Sen. Chris Buttars has suggested that public education could save $75 million a year by eliminating school bus service for high school students.
The suggestion isn’t likely to go anywhere, because many high school students do need buses to get to school.
But there is a way to save substantial money in school transportation budgets. It may not be practical in a comprehensive way for a few more years, but it’s something that Utah policymakers should clearly be thinking about. It’s not too soon to start doing some feasibility studies.
Here’s how to save significant money: In many other U.S. cities and foreign countries, public transit is used to transport students in middle schools and high schools. In Europe, especially, most countries don’t have duplicative fleets of school buses and public transit buses. Young people take public transit to get to school, and transit routes take into account school needs.
Currently, the Salt Lake City School District uses Utah Transit Authority for some of its school transportation needs. Many private schools also rely on UTA for student transportation.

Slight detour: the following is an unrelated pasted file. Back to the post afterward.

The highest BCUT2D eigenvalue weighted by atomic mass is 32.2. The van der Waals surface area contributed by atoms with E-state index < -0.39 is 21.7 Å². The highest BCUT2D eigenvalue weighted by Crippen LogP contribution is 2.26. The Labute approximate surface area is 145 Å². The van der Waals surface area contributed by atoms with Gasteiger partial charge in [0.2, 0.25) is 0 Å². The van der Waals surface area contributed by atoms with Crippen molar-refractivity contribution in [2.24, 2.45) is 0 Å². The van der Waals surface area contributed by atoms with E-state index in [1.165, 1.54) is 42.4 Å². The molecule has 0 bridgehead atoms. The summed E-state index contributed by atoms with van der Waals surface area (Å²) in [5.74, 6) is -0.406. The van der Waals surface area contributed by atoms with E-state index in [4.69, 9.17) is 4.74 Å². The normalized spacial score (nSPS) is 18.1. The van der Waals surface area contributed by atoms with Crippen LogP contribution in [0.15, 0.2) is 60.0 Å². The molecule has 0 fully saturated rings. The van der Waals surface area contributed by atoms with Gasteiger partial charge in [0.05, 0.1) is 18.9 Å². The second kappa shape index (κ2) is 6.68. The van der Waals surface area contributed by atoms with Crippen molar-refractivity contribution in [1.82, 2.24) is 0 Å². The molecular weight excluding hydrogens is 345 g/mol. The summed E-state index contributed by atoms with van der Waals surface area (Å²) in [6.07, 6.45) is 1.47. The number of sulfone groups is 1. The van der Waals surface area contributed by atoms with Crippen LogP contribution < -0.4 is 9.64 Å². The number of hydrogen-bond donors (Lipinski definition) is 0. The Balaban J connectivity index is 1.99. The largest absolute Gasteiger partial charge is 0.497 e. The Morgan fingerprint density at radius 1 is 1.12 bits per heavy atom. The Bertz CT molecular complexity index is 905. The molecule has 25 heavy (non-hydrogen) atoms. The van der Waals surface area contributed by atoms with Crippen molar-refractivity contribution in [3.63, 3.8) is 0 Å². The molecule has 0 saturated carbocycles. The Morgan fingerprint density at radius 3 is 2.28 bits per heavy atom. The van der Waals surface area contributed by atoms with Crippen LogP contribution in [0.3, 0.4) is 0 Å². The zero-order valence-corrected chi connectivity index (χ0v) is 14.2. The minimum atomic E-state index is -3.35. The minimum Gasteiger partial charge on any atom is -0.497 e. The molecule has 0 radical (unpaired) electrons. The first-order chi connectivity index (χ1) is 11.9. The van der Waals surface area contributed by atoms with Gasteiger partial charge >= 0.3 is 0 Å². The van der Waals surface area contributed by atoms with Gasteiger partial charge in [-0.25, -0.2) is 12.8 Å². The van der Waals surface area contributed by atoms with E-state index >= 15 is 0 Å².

Today, UTA bus routes obviously aren’t maximized for school needs. But within a couple of years, UTA’s backbone will be completed with new TRAX lines to Draper, South Jordan, West Valley, and the airport, and FrontRunner south to Provo.
Once those lines are completed, the next big program will be fill-in projects with streetcars, bus rapid transit, neighborhood bus service, bike trails, and walking trails. At that point, public transit service will be ubiquitous across the Wasatch Front, serving almost all neighborhoods. The overall transit system will then be robust enough to accommodate needs of older students.
It’s unlikely that elementary school children would ever be asked to ride public transit. But the system anticipated being built could readily accommodate middle school and high school students, at a significantly reduced cost than is currently being spent for school transportation.
The school bus fleet across the Wasatch Front is enormous and costs more than $100 million dollars a year. Those buses sit idle except for a couple of hours in the morning and afternoon. It makes little sense to have redundant bus systems serving the same neighborhoods.
With perhaps as little as half the budget currently being spent on school transportation, UTA could take over a large portion of school busing, and public education could save tens of millions of dollars, which could be invested in teachers’ salaries or reduced class sizes.
It’s an idea certainly worth considering.